7th December 2021
Heather Brigden-McLean tells us how sharing experiences with other parents through our online group has helped her to understand stammering and support her daughter.
My name is Heather and my daughter Jasmine developed a stammer earlier this year. Six months ago, when her stammer started to escalate, I would have found it hard to talk about. But thanks to the support I have received from the Parent2Parent Support groups, run by STAMMA, I now feel completely differently.
The STAMMA website was recommended to me by the NHS as a starting point and it became my lifeline to understanding Jasmine's world a little better. So much information was available, and it was presented in such a positive way. But I was still confused and upset, unsure how to help Jasmine for the best. At this stage I hadn't even spoken to her about her stammer in fear that doing so could make her stammer more. I was anxious, she was anxious, and her stammer continued to develop and exhaust her on a daily basis.
When I saw the Parent group zoom sessions advertised on the website, I jumped at the chance to be involved. However, I was really nervous, worried about my lack of knowledge and that my questions might sound stupid. I was anxious that I might say the wrong thing and upset someone.
The sessions stopped us feeling so powerless and gave us a new focus, a plan of action and improved understanding. I no longer wanted to change my daughter's stammer.
That first session, however, was such a huge turning point for me and I came away with strategies to help Jasmine. The group facilitators were so kind and supportive, and encouraged us all to talk in an honest and open way. No one judged me for being upset or initially misunderstanding the stammering condition. I heard many stories about children of different ages from all over the country. Parents shared their worries, fears and struggles as well as their successes and what had helped them to support their children through tough moments.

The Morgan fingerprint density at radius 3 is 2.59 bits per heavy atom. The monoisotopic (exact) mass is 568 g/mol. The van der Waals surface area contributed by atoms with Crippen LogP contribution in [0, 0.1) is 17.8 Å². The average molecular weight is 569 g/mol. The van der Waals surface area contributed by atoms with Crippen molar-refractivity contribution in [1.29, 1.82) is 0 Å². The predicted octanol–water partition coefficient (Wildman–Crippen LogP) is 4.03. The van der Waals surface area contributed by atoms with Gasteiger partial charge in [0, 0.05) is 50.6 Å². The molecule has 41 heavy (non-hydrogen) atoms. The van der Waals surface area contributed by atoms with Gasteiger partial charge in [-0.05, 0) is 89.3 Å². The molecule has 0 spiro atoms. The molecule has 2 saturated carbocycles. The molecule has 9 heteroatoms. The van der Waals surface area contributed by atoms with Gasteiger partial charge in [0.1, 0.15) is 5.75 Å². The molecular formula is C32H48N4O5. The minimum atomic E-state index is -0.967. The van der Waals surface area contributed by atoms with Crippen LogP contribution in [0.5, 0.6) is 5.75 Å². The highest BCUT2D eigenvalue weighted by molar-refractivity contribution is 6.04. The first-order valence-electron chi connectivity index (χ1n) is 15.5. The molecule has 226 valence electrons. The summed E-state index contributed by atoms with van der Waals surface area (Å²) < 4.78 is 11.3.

One kind parent who I won't ever forget shared with me the impact of talking to her child about stammering. I heard how it gave them language to describe what was going on, how it empowered their daughter to tackle discussions with friends, and how it normalised stammering as part of her life. She gave me ideas on how to approach it with Jasmine and reassured me that many parents had felt how I was feeling.
I learnt that stammers can come and go, that many children and adults cope perfectly well and are proud of their stammer — it doesn’t always have a negative impact! I heard success stories alongside the challenges that stammering can bring, the positive moments along with the tough days. We discussed support in school and how as parents, we may have to lead the way on what support should be offered for our child and push for them to have the space they need to be heard.
Strategies and acceptance
These peer support sessions also gave my husband a chance to be involved. Until then all the calls with Jasmine's therapist had been for one parent only, so he had really missed out on being able to ask questions and explore how he felt.
The sessions stopped us feeling so powerless and gave us a new focus, a plan of action and improved understanding. I no longer wanted to change my daughter's stammer. The parents I had spoken to had opened my eyes — Jasmine doesn't need to change, she is perfect as she is; she just needs more support so that she is comfortable and confident, and so that her stammer doesn't become a negative experience for her.
There is a network out there to help; other parents who understand and who might have new ideas or who will be there just to listen.
Following the sessions, I chose a quiet time and I sat down with Jasmine to talk to her about her 'bumpy words'. The look of relief on her face that someone had noticed, understood and told her it was OK was heartbreaking. I wish I had done it sooner. She told me, "Mummy, sometimes my words are so hard and it makes me sad". I cried and she cried, but since that day we have a new understanding. We work together and when I recognise she is struggling I step in to support her rather than living in fear of making her stammer more.
I will be forever grateful to the parents who helped get me on the path to accepting and supporting Jasmine's stammer. Of course, we still have many days where she struggles and there are times when she doesn't cope very well. But it is no longer the end of the world. I know it's just part of the rollercoaster ride — there will be ups and downs.
- Become a STAMMA Member and we will keep you updated with our Parent2Parent online meetings
We don't know where it will end up, but we do know that there is a network out there to help; other parents who understand and who might have new ideas or who will be there just to listen.
I have attended a few sessions online now and plan to do so again. Partly to keep learning, partly for support for our family, but also with a hope that one day I can help another parent who might be struggling, in the way that we were helped at a time when our family needed it most.
If you'd like to join one a Parent2Parent support group session, email us at email@example.com and we will tell you about our upcoming events.
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